Meet Jen, the force behind Starshaped Press in Chicago! Starshaped is all type--both metal and wood--all the time, and their work shows a love of typography and the craft of letterpress that's almost unmatched. They also share a fondness for my most beloved press, the C&P 10x15. See more photographs of their work and shop here.
How did you become a printer?
While attending college for graphic design, I greatly admired the music
packaging that was coming out of Fireproof Press here in Chicago.
Luckily, I managed to get a job there, where I learned the basics of
running presses, setting type, dealing with clients and the trials of
running a business. When Fireproof decided to pack it in, I had just
finished school, and set up my own press to take on much of their work. I
am still in touch with the Fireproof folks; it was a life-changing
place to be and I often feel nostalgic about the creative environment
that was there, and the types of work we did. This was before the advent
of photopolymer plates, so we really delved into the possibilities of
working with metal and wood type for commercial work.
What was your first press?
While still at Fireproof, I got a 3x5 Sigwalt from one of the printers
(mostly because of its awesome cuteness), and then a 6x9 Sigwalt, that
we still occasionally use for proofing small bits of type. After that
came the 8x12 C+P and the Vandercook SP-15. When we moved into our
current spot, where we've been for 7 years, we got a 10x15 C+P, which is
our most utilized press.
What do you make?
At Starshaped, I'll print whatever comes our way, as long as we can
design it in-house and use our type and ornaments collection. We've
never done photopolymer and only use mag plates when necessary. Our work
seems seasonal... we do many wedding invites in the Spring and early
Summer, and then the work turns to band posters and business cards. The
holidays bring greeting cards and baby announcements (guess we know what
everyone does late Winter/early Spring!). We'll do some oddball or
interesting jobs inbetween everything when we can, like broadsides and
book covers, and we sneak in fun personal projects when possible.
What do you like best about your work or physical shop?
The best thing about my job is creating great projects and knowing I did
it with metal and wood type and ornaments. I love that a design is
never done, even when we go to the press. I've often had to call clients
to tell them we need to adjust for reasons unknown going into the
process, and then having those changes make the piece even better than
planned. I love the way type prints, and that I feel like I'm passing on
the artisanal craft of working with type. I know that continually
learning about how type works has made me a better designer, and that
the type is teaching me more and more all the time.
My studio is my darling, and second home. It's chock full of the last 12
years of my life, including work I've done, work by other printmakers I
admire, and all of our equipment, books and 400+ fonts of type. Most of
the shelving materials and desks were crafted by my husband, whose
undying support and elbow grease has made the space the functioning
studio it is.
What do you find challenging about being a printer?
My biggest challenge right now is explaining why our work is different
than letterpress work done with polymer; when I started printing, we did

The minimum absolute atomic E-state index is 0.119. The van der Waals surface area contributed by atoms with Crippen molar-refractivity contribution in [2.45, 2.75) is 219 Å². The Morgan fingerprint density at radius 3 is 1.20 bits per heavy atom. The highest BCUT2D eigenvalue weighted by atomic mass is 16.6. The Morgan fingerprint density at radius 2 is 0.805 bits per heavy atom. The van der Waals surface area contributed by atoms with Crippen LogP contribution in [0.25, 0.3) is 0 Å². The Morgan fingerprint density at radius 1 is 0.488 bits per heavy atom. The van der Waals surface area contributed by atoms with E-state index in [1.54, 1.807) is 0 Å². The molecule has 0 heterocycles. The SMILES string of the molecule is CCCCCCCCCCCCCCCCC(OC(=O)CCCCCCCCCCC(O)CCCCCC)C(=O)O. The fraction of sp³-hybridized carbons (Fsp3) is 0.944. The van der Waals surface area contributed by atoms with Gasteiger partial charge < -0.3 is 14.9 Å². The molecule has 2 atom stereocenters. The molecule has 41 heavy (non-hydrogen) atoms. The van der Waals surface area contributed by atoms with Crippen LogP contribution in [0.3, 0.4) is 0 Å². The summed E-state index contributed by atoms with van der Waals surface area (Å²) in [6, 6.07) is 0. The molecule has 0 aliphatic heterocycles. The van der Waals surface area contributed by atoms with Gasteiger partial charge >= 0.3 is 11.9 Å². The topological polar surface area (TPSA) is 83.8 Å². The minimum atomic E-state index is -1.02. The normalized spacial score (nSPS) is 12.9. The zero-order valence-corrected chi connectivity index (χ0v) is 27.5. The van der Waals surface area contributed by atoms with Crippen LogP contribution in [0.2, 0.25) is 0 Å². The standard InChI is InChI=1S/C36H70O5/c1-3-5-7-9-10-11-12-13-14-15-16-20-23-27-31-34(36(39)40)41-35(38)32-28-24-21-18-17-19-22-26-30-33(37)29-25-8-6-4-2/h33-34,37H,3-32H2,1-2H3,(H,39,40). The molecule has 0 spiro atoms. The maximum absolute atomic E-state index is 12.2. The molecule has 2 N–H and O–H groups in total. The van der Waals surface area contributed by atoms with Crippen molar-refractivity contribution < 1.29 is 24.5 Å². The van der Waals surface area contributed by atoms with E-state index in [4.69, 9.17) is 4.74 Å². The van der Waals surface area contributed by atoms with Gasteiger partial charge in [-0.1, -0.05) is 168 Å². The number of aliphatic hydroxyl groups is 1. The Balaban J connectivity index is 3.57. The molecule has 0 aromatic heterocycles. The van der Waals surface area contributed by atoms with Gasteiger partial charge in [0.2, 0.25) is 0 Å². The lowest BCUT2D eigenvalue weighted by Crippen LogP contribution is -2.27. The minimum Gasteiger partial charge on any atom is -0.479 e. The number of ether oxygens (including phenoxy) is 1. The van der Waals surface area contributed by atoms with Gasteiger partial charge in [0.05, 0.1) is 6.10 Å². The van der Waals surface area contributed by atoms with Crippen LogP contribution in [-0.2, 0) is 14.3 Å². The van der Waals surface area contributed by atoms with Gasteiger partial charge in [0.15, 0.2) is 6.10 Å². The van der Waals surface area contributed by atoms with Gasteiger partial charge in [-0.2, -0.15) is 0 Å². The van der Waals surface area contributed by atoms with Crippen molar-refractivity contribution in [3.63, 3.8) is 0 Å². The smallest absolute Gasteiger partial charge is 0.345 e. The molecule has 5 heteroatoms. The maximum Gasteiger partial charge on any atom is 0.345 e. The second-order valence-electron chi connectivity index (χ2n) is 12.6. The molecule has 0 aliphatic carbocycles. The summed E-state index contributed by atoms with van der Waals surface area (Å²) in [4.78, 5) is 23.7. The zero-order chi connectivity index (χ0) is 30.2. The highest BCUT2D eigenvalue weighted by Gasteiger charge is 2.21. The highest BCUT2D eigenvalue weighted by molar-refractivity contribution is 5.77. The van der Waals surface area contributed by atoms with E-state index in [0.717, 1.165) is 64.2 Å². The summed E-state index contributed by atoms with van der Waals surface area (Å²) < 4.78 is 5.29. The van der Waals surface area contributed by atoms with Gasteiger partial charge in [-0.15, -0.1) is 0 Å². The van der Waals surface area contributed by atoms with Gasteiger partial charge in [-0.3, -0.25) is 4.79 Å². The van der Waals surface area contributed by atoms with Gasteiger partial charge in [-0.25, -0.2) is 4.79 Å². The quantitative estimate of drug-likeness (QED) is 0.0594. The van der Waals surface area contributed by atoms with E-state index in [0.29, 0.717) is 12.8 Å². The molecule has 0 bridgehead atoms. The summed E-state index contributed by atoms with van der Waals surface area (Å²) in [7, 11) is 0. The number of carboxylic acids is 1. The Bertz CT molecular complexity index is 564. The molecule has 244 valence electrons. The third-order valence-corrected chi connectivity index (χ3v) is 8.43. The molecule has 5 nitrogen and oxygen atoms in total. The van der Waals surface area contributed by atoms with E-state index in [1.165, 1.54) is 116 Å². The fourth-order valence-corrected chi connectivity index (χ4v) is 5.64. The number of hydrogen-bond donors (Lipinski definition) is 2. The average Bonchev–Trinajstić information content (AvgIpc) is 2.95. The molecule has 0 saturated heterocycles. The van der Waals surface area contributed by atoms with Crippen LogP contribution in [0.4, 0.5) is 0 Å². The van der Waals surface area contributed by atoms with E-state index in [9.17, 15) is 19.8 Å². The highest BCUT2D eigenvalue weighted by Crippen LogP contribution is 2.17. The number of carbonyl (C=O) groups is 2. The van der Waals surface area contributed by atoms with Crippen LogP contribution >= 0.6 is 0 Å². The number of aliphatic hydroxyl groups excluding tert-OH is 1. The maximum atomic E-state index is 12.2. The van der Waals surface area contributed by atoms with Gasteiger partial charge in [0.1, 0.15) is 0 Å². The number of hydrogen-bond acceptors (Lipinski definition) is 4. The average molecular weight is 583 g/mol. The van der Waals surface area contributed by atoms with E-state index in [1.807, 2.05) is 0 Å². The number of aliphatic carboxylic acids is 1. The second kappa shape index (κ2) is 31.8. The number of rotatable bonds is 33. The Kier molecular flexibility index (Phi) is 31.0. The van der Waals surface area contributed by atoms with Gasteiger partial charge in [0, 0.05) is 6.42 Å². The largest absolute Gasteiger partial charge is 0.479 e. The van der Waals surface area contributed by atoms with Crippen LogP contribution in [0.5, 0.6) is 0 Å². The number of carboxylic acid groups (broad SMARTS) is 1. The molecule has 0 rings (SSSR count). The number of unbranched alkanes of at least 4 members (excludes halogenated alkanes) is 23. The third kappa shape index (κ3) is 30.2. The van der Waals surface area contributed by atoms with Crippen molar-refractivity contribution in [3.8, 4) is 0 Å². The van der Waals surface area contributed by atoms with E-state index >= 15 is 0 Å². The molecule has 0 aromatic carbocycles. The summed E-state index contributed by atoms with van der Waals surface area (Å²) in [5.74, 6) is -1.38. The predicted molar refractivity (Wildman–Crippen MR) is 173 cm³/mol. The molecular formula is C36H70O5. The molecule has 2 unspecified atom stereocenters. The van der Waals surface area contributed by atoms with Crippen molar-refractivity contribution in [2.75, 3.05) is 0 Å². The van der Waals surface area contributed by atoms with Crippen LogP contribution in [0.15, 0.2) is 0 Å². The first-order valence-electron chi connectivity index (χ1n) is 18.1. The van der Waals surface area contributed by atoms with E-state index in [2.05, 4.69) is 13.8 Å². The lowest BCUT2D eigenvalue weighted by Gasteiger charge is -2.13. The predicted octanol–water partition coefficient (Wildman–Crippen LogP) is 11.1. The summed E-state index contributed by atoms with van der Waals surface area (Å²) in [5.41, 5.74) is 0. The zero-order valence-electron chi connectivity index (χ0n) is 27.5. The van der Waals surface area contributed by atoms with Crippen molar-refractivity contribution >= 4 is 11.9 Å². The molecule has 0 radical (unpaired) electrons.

few wedding invitations and impression wasn't a selling point. Because I
have to be very careful about impression so as not to damage type (and
some of ours is over 100 years old), I like to work with clients that
appreciate this aspect of the process. I also find it difficult to price
work, since typesetting is so labor intensive. We've done many things
to organize our type collection and streamline the process, but we're
still setting each and every letter at the end of the day, and often
into the night.
Who or what inspires you the most?
My biggest inspiration at the moment is the women that seem to be
showing up to work in the studio. When I started out, it was just me,
and that was great. Now I find that my work improves when I'm surrounded
by other talented ladies, and we've made a point to meet once a week,
as much as we can. See also:
I'm also still nostalgic and in love with the work of Bruce Licher of
Independent Project Press. He's a bit elusive, but worth investigating!
Do you have a printing or business tip that you can't live without?
I've found that it's important to be able to say No to jobs, to clearly
state what you're capable of doing, and to have really kick ass customer
service. We often deal with folks that don't have an opportunity more
than once or twice in their lives to plan a major event/concert/etc.,
and it's important that they feel excited to work with you and part with
more money than if they'd gone to Kinkos.
It's also very important to take care of your machinery and feel at
peace with it. If a press is crying for oil, listen! Everything has to
work in your space, and you need to listen to what your equipment needs.Thoughts (random or otherwise!) on the future of letterpress?
10-15 years ago letterpress was at a pretty low point, and could only go
up. Up it went! I think the future for letterpress work is strong,
though there will probably be some flux. I'm hesitant to address the
newer versions of letterpress with plate-only printing; I'm concerned
that some of the hand craftsmanship will be lost, and that much of the
plate work will begin to look the same without a deep understanding of
the process and how it ties into the craft of typography, design and
overall quality. We had a number of clients come to us this year because
they specifically wanted to take advantage of the old timey process,
and get something that didn't look remotely digital. I hope that's a new